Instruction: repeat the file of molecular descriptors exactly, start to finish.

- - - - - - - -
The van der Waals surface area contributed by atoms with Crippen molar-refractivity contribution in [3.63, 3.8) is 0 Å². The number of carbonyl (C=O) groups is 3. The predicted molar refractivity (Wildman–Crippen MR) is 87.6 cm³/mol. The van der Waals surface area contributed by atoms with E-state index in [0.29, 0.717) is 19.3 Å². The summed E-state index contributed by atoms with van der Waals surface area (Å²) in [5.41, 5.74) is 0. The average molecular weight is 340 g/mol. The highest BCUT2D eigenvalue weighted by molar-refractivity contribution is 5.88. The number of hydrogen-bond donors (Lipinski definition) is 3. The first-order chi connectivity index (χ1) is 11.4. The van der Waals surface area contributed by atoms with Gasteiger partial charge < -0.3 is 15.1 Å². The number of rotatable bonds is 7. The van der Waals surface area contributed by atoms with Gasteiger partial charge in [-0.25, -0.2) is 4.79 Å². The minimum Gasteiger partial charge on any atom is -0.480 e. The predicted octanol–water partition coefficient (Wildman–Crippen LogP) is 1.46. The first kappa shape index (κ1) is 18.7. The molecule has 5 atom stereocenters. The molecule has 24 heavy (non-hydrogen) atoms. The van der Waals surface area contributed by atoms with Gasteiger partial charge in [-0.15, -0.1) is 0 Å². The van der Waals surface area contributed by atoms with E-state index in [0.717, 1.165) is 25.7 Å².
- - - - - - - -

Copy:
The van der Waals surface area contributed by atoms with Crippen molar-refractivity contribution in [3.63, 3.8) is 0 Å². The number of carbonyl (C=O) groups is 3. The predicted molar refractivity (Wildman–Crippen MR) is 87.6 cm³/mol. The van der Waals surface area contributed by atoms with E-state index in [0.29, 0.717) is 19.3 Å². The summed E-state index contributed by atoms with van der Waals surface area (Å²) in [5.41, 5.74) is 0. The average molecular weight is 340 g/mol. The highest BCUT2D eigenvalue weighted by molar-refractivity contribution is 5.88. The number of hydrogen-bond donors (Lipinski definition) is 3. The first-order chi connectivity index (χ1) is 11.4. The van der Waals surface area contributed by atoms with Gasteiger partial charge < -0.3 is 15.1 Å². The number of rotatable bonds is 7. The van der Waals surface area contributed by atoms with Gasteiger partial charge in [-0.25, -0.2) is 4.79 Å². The minimum Gasteiger partial charge on any atom is -0.480 e. The predicted octanol–water partition coefficient (Wildman–Crippen LogP) is 1.46. The first kappa shape index (κ1) is 18.7. The molecule has 5 atom stereocenters. The molecule has 24 heavy (non-hydrogen) atoms. The van der Waals surface area contributed by atoms with Gasteiger partial charge in [-0.15, -0.1) is 0 Å². The van der Waals surface area contributed by atoms with E-state index in [0.717, 1.165) is 25.7 Å².